This Is Dangerous: In Conversation with Topher Campbell

Updated: Feb 21

by Matthew Magill

 
"Creating really honest, disruptive work from a Black perspective is dangerous. I mean, actually dangerous."
Portrait image of Topher Campbell.
Pictured: Topher Campbell

Topher Campbell is not just a filmmaker, writer, and artist. He’s also the co-founder of rukus!, the Black LGBT archive, which aims to build a ‘living history’ of the UK’s Black LGBTQ community by exhibiting the work of marginalised activists, artists, DJs, and even club promoters over the years.


Matthew Magill caught up with Topher to discuss his new short film, ENCOUNTERS; the state of queer arts in the UK; the challenges of building the rukus! archive; as well as the danger surrounding his work.


How did rukus! get started and what does it mean to you today?


rukus! was named after two things: causing a ruckus, which in Jamaica means to make noise, and also the Black porn star Rukus with a 10-inch dick. Then because I’m a Trekkie and wanted to emulate the futurists, we called it a Federation.


It really came out of a friendship between myself and the photographer Ajamu X. We wanted to create a space for conversations of play and discovery and creative expression. So that's what we did with rukus! Federation at the ICA in 2000 - the first Black LGBTQ takeover of an established arts venue anywhere in the UK.


After three or four years, we had all this perishable material in a basement, and eventually the London Metropolitan Archives offered us a very small deposit to become the new home of the rukus! archive. Anybody who wants to know about Black UK queer history and culture should go and check it out because it is phenomenal.


What are you working on right now?

I'm officially working on a documentary project which I can't really talk about right now, which is going to be on UK Black, queer culture. I'm also working on a project for the charity Visual Aids in New York.


That’s a project around HIV, stigma, and desire, that’s a very personal project. I've also been writing a memoir of some kind called ‘Battyman’. I'm not a writer. But this particular book I do want to write.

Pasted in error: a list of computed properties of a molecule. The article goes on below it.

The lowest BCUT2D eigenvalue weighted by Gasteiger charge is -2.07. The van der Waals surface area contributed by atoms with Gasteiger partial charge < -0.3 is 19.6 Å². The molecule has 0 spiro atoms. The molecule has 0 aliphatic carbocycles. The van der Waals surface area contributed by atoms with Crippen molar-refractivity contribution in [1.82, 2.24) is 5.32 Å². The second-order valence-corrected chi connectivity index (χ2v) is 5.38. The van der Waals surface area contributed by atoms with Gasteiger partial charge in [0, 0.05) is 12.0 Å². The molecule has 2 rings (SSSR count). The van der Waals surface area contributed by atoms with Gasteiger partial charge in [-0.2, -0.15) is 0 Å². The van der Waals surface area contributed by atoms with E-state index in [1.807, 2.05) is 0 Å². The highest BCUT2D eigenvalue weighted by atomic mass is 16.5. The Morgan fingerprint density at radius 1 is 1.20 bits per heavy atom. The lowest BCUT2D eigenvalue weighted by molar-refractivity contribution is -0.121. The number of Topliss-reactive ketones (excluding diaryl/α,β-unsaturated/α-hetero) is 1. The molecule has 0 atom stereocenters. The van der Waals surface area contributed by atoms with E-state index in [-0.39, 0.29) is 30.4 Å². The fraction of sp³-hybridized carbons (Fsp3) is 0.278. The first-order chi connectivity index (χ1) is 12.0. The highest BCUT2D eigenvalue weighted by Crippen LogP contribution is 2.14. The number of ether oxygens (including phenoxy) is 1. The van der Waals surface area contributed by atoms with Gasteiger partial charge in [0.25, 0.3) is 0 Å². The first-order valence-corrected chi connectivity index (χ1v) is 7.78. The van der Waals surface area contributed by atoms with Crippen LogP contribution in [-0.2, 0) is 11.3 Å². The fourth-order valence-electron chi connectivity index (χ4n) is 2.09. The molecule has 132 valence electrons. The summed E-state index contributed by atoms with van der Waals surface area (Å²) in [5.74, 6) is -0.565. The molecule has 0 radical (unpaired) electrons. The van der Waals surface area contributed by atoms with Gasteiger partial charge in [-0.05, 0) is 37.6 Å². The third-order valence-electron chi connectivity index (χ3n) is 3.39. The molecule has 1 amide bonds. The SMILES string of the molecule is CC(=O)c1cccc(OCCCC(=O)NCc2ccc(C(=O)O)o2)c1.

The mission though is always trying to find a way to bear witness to the existence of other people as marginals and on centering on stories of others who are Black and queer, especially those of us who are in Europe and the UK.


What led you into creative work?

When I was living as a teenager in Coventry there wasn't really much to do. We would be sniffing glue, drinking, hanging out, or getting in trouble. So I felt that theatre, basketball, and English were the things at school that really kept me going and sort of saved my life.


From there, I went to university and I joined the drama society where I caught the bug for directing. That's how I got into it really. I kind of had an instinct as a queer person then that basically, there wasn’t a space for a Black gay actor in the 90s. I felt that directing was my way in.

 

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How do you see the current queer arts and culture climate?

The arts generally in the UK have become a very corporatized, right-wing project. I think this is no fault of individuals - it's just very focused on justifying how money is spent. It's not a space for agendas, defiance, resistance, surprise, messiness… it’s a space for convention.


However, there are other kinds of spaces that are popping up. So you can talk about Queer Circle and Queer Resistance. The collective BBZ, the ADA Magazine, Batty Mama, rukus!, Black & Gay Back In The Day, and Evidence to Exist. There’s things happening in Manchester and Birmingham we're creating - the Homotopia fest and the Fringe Queer Festival.


The space that intersects between Black and queer is always very disruptive, because Black and queer interrupts the nice, smooth narratives of respectability within mainstream circles. But creating really honest, disruptive work from a Black perspective is dangerous. I mean, actually dangerous. You have to be very careful about the ways in which you position the work and who you work with. We are in Brexit Britain and Brexit Britain is a right-wing project - and it is winning at the moment.

A black, male couple laughing and holding hands in a park.
Credit: Mae Kabore

What advice would you give to queer or Black artists trying to break into the creative sphere?

DIY. Do the work and do it any way you can. That's the hardest step in terms of cultural production. It is very difficult if you have come from the Black and brown global majority, or are queer, trans, or a person of colour.


You're trying to create work which doesn't naturally have a home or isn't naturally going to be encouraged or received.


I say to everybody, all of you out there, who's made a piece of work, finished a book, written an essay, created a play, made a film, created an event or an exhibition: that is a real major achievement.


It encourages you to keep going because making it happen makes a difference. Someone's watching; it makes a difference to somebody. So that's my biggest thing: persevere and do the work. It will embolden you, and embolden others.


Check out Topher’s new short film ENCOUNTERS, which explores the stigma of living with HIV.

 

Matthew Magill is one of the Literature Editors of The Radical Art Review. Reach him at info@radicalartreview.org or follow him on Twitter.